Fourteen: My aunt, sitting at the dining table with me and her daughter, demands of her, "Why is Sharon's face so nice and long? Yours is so round. Sharon, you don't eat a lot, do you? She [elbows my cousin] should learn from you."
Twenty-five: Walking to the basement car park after church, I rise on tiptoe to squeeze through the narrow gap between two bollards. Boyfriend-at-the-time drops his jaw in mock amazement, exclaiming altogether too loudly for an echo-filled basement, "Wow, you made it through! Guess you're not built like a house after all."
Six: Friends of my father who meet his family for the first time comment on his hefty son and slight daughter. "Of course, that's the way it should be. Girls shouldn't be too big. I wouldn't worry about her not eating much, that's how they stay thin."
Seven: "Is this your daughter? The one I met last year? She's bigger now, so cute! What happened, does she eat a lot now?"
Sixteen: "You've lost so much weight since I last saw you! Must be the stress from your dad's heart attack and all that. ['All that' = his nearly dying from the heart attack; a two-month recuperation before a quintuple bypass before a long recovery; helping my mum to deal with the strain of a husband and father who would not take responsibility for his health and never seemed to realise he was capering about on death's door.] But it looks good on you. Better than being on a diet!" Again I hear this at 18, 19, while being run off my feet with the combination of tertiary study in KL and accompanying a terminally ill mother to treatment in Singapore. Stress keeps you from eating. Stress makes you thin. Thin looks good. Stress makes you look good.
Twenty-three: My first ballet class since I was 11. Leotards and tights, hair in buns, the whole form-fitting outfit again to make it easier to note alignment and form. But I no longer have the uniformly pudgy, curve-less body of a child. I am almost at my thinnest ever, but I cannot bear to look directly at my reflection. My rented room in Sydney is a compact, tidy space of which one wall comprises floor-to-ceiling mirrored wardrobe doors. I am constantly in my own view, even when I don't want to be. That would be always.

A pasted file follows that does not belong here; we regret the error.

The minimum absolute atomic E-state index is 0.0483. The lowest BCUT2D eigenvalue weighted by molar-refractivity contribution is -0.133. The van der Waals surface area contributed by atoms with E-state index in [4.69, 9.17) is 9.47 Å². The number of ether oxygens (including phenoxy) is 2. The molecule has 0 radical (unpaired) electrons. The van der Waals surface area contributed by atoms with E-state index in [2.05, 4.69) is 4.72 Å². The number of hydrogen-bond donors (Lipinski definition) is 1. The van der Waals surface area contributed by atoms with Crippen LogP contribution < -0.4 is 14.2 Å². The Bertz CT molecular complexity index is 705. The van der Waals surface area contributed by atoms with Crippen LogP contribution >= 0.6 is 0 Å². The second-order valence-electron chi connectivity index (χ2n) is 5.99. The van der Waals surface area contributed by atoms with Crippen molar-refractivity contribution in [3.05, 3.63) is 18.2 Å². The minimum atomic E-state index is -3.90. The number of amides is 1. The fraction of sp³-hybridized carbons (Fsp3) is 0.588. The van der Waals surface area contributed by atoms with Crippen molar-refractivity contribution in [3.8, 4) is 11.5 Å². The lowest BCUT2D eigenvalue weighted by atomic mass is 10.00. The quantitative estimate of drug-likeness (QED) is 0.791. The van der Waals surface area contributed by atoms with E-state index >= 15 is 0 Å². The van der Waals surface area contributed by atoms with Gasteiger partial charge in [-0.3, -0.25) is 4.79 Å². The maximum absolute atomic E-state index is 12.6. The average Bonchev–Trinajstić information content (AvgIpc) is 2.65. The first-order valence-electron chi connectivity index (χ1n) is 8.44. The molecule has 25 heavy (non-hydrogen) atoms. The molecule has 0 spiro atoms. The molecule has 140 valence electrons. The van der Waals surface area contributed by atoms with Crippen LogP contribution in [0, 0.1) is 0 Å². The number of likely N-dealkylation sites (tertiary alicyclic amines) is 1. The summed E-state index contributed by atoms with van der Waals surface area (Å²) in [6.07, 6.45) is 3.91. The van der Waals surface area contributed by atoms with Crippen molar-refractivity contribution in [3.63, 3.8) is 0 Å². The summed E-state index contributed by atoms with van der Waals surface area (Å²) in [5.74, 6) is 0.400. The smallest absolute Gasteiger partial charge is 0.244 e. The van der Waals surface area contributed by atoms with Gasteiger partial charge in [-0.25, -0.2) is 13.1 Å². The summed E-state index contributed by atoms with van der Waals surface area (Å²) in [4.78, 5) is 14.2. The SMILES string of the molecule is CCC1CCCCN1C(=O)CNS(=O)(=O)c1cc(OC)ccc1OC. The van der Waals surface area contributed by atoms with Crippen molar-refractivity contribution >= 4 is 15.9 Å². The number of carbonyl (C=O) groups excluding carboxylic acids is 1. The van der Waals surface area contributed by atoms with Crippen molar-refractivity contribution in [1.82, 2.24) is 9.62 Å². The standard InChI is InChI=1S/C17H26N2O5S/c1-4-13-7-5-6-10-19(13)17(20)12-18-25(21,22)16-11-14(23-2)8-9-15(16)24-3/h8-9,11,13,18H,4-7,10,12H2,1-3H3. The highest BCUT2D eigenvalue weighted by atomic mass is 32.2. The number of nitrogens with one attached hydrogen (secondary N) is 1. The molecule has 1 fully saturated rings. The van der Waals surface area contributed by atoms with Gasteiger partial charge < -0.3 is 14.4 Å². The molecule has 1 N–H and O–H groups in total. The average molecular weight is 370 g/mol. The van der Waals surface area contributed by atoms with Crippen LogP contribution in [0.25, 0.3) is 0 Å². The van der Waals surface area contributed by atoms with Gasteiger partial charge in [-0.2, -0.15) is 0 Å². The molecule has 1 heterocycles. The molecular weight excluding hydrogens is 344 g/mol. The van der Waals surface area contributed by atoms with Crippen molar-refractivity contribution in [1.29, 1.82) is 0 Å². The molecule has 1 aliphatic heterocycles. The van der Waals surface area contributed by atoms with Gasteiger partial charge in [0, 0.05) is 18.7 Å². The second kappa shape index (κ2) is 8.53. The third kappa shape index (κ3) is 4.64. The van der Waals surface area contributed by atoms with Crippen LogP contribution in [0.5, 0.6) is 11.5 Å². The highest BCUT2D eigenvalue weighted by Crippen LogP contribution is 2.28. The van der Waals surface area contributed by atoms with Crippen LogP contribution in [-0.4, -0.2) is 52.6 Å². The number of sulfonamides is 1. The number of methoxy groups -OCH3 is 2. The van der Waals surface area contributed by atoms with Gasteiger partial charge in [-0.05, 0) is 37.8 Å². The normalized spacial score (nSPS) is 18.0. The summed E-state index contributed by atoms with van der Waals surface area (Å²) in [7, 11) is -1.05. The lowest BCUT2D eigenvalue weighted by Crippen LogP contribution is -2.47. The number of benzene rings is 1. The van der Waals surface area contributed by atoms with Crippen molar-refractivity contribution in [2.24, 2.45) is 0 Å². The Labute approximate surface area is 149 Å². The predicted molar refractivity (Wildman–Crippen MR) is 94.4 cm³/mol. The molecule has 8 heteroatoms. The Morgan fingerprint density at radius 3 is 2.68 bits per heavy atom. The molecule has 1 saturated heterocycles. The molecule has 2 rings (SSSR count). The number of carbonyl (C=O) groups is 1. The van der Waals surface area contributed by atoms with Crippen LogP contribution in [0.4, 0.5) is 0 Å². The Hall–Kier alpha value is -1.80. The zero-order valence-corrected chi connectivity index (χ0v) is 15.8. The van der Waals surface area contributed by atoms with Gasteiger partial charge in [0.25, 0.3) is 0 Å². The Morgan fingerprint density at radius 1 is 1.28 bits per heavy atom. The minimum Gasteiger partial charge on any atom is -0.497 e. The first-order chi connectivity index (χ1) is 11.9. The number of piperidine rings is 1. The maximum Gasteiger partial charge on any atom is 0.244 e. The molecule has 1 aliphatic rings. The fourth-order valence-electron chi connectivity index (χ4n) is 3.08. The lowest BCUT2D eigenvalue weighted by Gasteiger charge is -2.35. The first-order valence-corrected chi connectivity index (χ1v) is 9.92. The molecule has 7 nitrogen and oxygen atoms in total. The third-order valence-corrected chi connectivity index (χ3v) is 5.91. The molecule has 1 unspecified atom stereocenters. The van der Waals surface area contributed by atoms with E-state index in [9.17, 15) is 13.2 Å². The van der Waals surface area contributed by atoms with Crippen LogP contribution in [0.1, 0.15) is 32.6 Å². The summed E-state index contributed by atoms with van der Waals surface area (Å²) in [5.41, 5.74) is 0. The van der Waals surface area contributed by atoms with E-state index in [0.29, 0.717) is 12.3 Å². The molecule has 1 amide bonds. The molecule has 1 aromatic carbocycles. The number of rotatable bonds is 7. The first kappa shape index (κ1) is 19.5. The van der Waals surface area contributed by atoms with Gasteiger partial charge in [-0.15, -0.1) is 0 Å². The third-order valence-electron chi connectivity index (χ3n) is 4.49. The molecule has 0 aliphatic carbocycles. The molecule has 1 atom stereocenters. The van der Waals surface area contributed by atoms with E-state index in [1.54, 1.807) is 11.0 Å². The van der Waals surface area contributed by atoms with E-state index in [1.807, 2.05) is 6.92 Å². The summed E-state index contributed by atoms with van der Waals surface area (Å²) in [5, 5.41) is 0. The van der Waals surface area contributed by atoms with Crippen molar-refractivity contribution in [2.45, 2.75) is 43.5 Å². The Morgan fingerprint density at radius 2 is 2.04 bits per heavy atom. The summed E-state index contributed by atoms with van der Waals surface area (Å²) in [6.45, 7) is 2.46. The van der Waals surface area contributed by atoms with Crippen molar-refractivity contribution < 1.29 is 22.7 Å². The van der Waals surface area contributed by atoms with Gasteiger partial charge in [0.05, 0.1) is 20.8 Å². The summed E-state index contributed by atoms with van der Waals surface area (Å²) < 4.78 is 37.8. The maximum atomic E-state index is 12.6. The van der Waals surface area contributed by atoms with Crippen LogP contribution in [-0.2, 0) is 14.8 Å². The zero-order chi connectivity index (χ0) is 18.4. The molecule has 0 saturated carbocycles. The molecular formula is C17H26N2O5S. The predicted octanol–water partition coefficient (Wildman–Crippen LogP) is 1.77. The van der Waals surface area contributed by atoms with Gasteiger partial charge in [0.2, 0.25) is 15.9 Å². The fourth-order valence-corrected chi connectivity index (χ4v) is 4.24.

Twenty-eight: I can look at myself now. I haven't made a hobby of it, but I don't cringe at the sight of myself or wonder if I'm taking up more of the mirror's width than I used to. I started eating at least three solid, nutritious meals a day only a year or two ago. I exercise regularly; because I want to stay flexible and healthy, not to keep myself from growing fat. I don't own a car anymore, so I'm forced to get up and walk to public transport if I want to get anywhere. People tell me I look good. I meet a good friend from KL when his ship sails into Botany. "Boy, you've gained weight!" are the first words I hear from him, yes, even before "Good to see you and thanks for travelling an hour and a half to meet me." They will continue to prick at me for a couple of years, the freely given comments on increase and decrease alike. But there comes a day, sometime in my 31st year, when they cease to bother me.
Nearly 31: Weight is only a number. Health can't be quantified, however much we try to take safety in "good" lipid counts and blood glucose. Food is no longer synonymous with control, nor size with power. As a child I never knew what it felt like to be enough, exactly as I was, to not be made much of just because I was thin and delicate or chubby and cute. As an adult I struggled to erase the memories of male taunts while trying to squeeze into a size and shape that would protect me from further attack. No more. I eat well now, with less concern for how much than how good it is for me. I move as much as I can. And I delight in every inch of the way I look, because I know that it's all a good idea to the one who made me this way. Nobody else's opinion matters.
Writing this post brought to mind this forgotten one from March 2006. Hope it also gives you something to chew on.